By Tapan Das and Binodh DeSilva
In a recent issue of Science, Kristen L. Mueller explained that “For cancer treatment, 2011 marked the beginning of a new era. Fifteen years after Science published a paper showing that antibodies blocking an inhibitory receptor on the T cell surface unleash these T cells to kill tumors in mice, the U.S. Food and Drug Administration (FDA) approved such an antibody for use in treating melanoma.” In the same issue, Padmanee Sharma and James P. Allison of the M.D. Anderson Cancer Center noted “immune checkpoint therapy, which targets regulatory pathways in T cells to enhance antitumor immune responses, has led to important clinical advances and provided a new weapon against cancer.”
Since the approval of ipilimumab in 2011, a lot has happened in the field of immuno-oncology. Immune checkpoint inhibitors have reignited enthusiasm for the development of medicines based on cancer immunotherapy, and they demonstrated high response rates and prolonged overall survival in cancer patients. Immune checkpoints control the balance of co-stimulatory and co-inhibitory signals that have key roles in maintaining self-tolerance and in regulating the T-cell responses. Two notable immune checkpoint molecules that negatively regulate cytotoxic T-cell activation are cytotoxic T-lymphocyte protein 4 (CTLA-4) and programmed cell death protein 1 (PD-1).
Remarkable progress has been made in recent years in clinical development with PD-1, PD-L1, and other checkpoint candidates. Most notably, regulatory approvals in 2014 for anti-PD-1 antibodies brought therapies for metastatic melanoma to patients.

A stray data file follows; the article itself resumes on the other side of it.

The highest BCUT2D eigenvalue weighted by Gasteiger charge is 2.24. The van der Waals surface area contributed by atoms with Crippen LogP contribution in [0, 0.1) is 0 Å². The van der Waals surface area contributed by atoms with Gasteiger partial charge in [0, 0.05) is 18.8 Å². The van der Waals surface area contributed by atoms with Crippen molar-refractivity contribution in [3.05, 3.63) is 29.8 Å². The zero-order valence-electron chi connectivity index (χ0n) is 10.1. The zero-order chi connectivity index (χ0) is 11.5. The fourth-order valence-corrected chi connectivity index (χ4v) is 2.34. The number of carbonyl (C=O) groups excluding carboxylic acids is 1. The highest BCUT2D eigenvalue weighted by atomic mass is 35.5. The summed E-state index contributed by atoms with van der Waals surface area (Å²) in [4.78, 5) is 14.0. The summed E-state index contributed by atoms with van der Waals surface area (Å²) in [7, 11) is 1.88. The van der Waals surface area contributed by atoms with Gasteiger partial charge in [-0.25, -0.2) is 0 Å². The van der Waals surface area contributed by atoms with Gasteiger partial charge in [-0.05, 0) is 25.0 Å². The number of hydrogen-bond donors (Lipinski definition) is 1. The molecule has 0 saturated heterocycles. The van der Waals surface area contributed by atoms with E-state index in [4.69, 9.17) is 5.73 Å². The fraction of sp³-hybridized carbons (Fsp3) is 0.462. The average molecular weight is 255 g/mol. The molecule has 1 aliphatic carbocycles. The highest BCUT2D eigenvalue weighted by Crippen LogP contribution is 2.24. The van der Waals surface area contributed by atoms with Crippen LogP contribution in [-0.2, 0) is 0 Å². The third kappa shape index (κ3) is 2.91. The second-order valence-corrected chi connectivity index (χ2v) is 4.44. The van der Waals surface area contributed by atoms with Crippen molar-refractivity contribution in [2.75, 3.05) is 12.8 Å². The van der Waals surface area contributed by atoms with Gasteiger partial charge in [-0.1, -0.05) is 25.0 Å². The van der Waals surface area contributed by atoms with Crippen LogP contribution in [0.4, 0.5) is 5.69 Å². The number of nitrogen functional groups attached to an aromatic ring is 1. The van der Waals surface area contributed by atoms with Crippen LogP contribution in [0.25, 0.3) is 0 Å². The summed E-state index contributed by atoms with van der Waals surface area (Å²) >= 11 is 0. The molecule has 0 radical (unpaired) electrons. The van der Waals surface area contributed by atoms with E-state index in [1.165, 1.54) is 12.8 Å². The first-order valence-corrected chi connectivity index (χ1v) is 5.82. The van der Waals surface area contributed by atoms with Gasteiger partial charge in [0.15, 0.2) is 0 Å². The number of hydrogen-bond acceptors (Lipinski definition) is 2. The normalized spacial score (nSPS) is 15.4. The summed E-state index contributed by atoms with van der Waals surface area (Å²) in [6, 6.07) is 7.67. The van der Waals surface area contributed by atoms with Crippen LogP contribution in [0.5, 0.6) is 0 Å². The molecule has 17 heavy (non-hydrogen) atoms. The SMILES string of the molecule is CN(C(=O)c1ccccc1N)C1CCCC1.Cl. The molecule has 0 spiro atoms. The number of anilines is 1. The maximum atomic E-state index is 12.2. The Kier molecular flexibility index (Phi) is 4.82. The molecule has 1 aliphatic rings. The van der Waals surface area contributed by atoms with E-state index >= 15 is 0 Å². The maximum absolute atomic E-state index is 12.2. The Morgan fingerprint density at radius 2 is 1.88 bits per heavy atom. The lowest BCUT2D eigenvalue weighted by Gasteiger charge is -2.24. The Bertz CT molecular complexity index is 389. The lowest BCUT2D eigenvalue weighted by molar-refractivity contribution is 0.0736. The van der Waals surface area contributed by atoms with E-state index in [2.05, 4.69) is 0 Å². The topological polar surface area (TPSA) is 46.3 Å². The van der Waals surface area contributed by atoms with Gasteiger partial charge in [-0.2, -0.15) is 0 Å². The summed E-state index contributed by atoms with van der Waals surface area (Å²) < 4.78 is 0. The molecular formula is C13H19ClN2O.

The upcoming 2015 AAPS National Biotechnology Conference session Stand Up to Cancer—Huge Promise of Immune Checkpoint Inhibitors will highlight recent advances in development of immune checkpoint inhibitors and discuss enormous potential of the targets for treatment of various cancers including recent success of nivolumab in lung cancer. That therapy uses the checkpoint inhibitors elicited durable clinical responses, and remarkably, no clinical signs of cancer were seen in a fraction of patients for many years.
Join us for this presentation by Alan Korman, Ph.D., (vice president, Discovery Research, Bristol-Myers Squibb), and Priti Hegde, Ph.D., (associate director, Genentech/Roche) on the promises of immune checkpoint inhibitors in our fight against cancer.
Disclaimer: The views contained in this blog represent our own personal opinions, and not of Bristol-Myers Squibb. For information on regulatory approval of medicine in the USA, please visit the U.S. FDA website at www.fda.gov.